Biases and trust in data-driven decision-making: insights from ethnographic research


Biases and trust in data-driven decision-making: insights from ethnographic research


Objectives. This research aims at investigating cognitive and data biases and how they influence trust in data when data-driven decision-making is first introduced in the firm. Indeed, totally data-driven decision-making is still very far from expectations since managerial cognition can affect not only strategic decisions but also data and algorithms.

Methodology. We adopted an ethnographic approach to explore the case of a traditional transport authority in the North of the UK. We conducted a qualitative content analysis using an inductive approach and a quantitative content analysis applying the sentiment analysis. 

Findings. Our findings showed granular details on how trust in data changes as managers fall into one of the three traps zone, namely, cognition, data technology, and traps recognition zones. The study sheds light on a better understanding of the mechanism underlying the interaction between cognitive and data biases that influence data trust and suggest intriguing dynamics and synergy between cognition and data.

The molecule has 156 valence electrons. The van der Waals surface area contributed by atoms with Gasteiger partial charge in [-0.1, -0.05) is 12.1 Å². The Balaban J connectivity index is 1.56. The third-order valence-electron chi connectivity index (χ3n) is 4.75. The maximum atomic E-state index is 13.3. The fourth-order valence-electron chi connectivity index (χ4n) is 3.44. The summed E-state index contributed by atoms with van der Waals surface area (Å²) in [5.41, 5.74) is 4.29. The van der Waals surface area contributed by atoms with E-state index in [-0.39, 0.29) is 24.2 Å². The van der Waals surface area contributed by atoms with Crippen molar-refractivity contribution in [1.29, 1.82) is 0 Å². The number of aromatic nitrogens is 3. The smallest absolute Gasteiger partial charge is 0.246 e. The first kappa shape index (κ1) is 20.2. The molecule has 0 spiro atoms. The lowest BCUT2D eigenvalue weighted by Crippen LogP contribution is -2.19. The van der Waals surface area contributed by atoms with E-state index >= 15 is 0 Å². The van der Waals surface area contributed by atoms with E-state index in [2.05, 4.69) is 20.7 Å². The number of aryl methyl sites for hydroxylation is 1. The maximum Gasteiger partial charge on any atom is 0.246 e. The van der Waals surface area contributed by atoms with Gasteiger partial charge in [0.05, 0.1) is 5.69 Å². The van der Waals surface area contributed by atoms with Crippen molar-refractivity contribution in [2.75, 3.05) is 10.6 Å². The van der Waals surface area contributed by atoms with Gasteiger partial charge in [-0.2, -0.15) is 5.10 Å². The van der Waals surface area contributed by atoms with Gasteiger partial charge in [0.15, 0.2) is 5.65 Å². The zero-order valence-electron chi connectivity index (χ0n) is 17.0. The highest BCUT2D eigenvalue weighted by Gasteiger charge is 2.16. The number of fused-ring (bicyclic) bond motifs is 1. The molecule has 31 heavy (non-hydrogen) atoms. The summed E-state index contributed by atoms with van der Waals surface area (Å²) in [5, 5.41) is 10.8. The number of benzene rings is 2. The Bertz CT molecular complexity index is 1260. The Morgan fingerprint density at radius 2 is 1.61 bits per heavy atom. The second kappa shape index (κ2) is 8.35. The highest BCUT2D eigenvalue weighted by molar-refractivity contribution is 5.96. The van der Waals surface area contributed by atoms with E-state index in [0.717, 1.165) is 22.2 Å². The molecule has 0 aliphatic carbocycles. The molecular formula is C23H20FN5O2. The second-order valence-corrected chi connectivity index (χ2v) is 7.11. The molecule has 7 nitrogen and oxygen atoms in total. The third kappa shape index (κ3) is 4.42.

Research limits. Considering the study’s qualitative nature, the findings might be case-specific and lack generalizability.

Practical implications. Managers should be aware that the first steps of data-driven decision-making can fall into cognition and technology traps characterized by low technology awareness and the absence of domain-specific technology experience.

Originality of the study. To the best of our knowledge, the present study is the first research that comprehensively explored the dual nature of biases, cognitive and logical, of data-driven decision-making with the focus on trust in data.

#cognitive bias #data bias #data-driven decision-making #ethnographic research #managerial cognition